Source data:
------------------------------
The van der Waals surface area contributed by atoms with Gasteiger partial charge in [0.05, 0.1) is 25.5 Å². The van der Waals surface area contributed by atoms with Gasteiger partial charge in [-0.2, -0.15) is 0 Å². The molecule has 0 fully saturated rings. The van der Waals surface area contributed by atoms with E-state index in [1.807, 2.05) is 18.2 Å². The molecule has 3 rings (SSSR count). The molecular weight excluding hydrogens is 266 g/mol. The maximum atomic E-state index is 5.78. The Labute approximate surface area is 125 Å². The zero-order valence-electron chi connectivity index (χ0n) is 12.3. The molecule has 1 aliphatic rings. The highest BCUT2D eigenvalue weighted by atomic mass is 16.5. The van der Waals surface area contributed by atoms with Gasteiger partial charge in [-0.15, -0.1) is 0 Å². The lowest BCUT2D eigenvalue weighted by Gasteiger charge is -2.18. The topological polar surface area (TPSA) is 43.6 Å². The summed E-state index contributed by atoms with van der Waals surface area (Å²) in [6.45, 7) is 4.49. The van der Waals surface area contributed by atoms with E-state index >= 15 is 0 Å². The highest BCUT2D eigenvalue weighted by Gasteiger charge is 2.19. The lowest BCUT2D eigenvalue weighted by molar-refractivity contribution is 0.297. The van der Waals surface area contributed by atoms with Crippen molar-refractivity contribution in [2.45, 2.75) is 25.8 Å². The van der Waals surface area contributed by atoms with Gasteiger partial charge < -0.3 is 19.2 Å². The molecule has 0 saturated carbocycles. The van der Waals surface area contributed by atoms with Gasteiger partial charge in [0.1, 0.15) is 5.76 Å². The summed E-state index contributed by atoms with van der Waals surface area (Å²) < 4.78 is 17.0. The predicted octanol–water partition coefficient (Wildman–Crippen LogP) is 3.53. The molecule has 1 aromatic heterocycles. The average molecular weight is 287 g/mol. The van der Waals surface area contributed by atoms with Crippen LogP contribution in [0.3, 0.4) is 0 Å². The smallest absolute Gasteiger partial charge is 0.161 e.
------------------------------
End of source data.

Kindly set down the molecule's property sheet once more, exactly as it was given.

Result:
The van der Waals surface area contributed by atoms with Gasteiger partial charge in [0.05, 0.1) is 25.5 Å². The van der Waals surface area contributed by atoms with Gasteiger partial charge in [-0.2, -0.15) is 0 Å². The molecule has 0 fully saturated rings. The van der Waals surface area contributed by atoms with E-state index in [1.807, 2.05) is 18.2 Å². The molecule has 3 rings (SSSR count). The molecular weight excluding hydrogens is 266 g/mol. The maximum atomic E-state index is 5.78. The Labute approximate surface area is 125 Å². The zero-order valence-electron chi connectivity index (χ0n) is 12.3. The molecule has 1 aliphatic rings. The highest BCUT2D eigenvalue weighted by atomic mass is 16.5. The van der Waals surface area contributed by atoms with Gasteiger partial charge in [-0.15, -0.1) is 0 Å². The lowest BCUT2D eigenvalue weighted by Gasteiger charge is -2.18. The topological polar surface area (TPSA) is 43.6 Å². The summed E-state index contributed by atoms with van der Waals surface area (Å²) in [6.45, 7) is 4.49. The van der Waals surface area contributed by atoms with E-state index >= 15 is 0 Å². The highest BCUT2D eigenvalue weighted by Gasteiger charge is 2.19. The lowest BCUT2D eigenvalue weighted by molar-refractivity contribution is 0.297. The van der Waals surface area contributed by atoms with Crippen molar-refractivity contribution in [2.45, 2.75) is 25.8 Å². The van der Waals surface area contributed by atoms with Gasteiger partial charge < -0.3 is 19.2 Å². The molecule has 0 saturated carbocycles. The van der Waals surface area contributed by atoms with Gasteiger partial charge in [0.1, 0.15) is 5.76 Å². The summed E-state index contributed by atoms with van der Waals surface area (Å²) < 4.78 is 17.0. The predicted octanol–water partition coefficient (Wildman–Crippen LogP) is 3.53. The molecule has 1 aromatic heterocycles. The average molecular weight is 287 g/mol. The van der Waals surface area contributed by atoms with Crippen LogP contribution in [0.3, 0.4) is 0 Å². The smallest absolute Gasteiger partial charge is 0.161 e.